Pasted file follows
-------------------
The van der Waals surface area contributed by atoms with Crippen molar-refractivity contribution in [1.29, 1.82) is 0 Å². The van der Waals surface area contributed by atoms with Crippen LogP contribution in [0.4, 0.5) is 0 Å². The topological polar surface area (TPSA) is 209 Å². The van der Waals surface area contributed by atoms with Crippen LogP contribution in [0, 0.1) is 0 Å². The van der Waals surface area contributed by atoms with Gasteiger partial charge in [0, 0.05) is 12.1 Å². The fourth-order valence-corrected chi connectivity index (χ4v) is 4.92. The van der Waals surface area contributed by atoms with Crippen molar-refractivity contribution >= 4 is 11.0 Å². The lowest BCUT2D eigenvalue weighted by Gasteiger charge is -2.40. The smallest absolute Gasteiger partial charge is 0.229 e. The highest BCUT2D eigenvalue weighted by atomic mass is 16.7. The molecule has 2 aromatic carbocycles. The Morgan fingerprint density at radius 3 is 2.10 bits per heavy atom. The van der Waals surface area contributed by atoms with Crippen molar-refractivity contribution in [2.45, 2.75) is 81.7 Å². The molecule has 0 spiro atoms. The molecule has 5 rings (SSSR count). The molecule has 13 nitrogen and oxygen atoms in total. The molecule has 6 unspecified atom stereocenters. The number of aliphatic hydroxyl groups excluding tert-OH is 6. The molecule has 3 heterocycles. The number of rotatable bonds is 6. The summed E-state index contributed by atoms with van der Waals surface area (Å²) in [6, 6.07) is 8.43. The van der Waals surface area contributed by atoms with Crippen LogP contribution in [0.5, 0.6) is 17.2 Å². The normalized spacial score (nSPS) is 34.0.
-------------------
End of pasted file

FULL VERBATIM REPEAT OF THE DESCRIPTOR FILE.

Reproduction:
The van der Waals surface area contributed by atoms with Crippen molar-refractivity contribution in [1.29, 1.82) is 0 Å². The van der Waals surface area contributed by atoms with Crippen LogP contribution in [0.4, 0.5) is 0 Å². The topological polar surface area (TPSA) is 209 Å². The van der Waals surface area contributed by atoms with Crippen LogP contribution in [0, 0.1) is 0 Å². The van der Waals surface area contributed by atoms with Gasteiger partial charge in [0, 0.05) is 12.1 Å². The fourth-order valence-corrected chi connectivity index (χ4v) is 4.92. The van der Waals surface area contributed by atoms with Crippen molar-refractivity contribution >= 4 is 11.0 Å². The lowest BCUT2D eigenvalue weighted by Gasteiger charge is -2.40. The smallest absolute Gasteiger partial charge is 0.229 e. The highest BCUT2D eigenvalue weighted by atomic mass is 16.7. The molecule has 2 aromatic carbocycles. The Morgan fingerprint density at radius 3 is 2.10 bits per heavy atom. The van der Waals surface area contributed by atoms with Crippen molar-refractivity contribution in [2.45, 2.75) is 81.7 Å². The molecule has 0 spiro atoms. The molecule has 5 rings (SSSR count). The molecule has 13 nitrogen and oxygen atoms in total. The molecule has 6 unspecified atom stereocenters. The number of aliphatic hydroxyl groups excluding tert-OH is 6. The molecule has 3 heterocycles. The number of rotatable bonds is 6. The summed E-state index contributed by atoms with van der Waals surface area (Å²) in [6, 6.07) is 8.43. The van der Waals surface area contributed by atoms with Crippen LogP contribution in [0.5, 0.6) is 17.2 Å². The normalized spacial score (nSPS) is 34.0.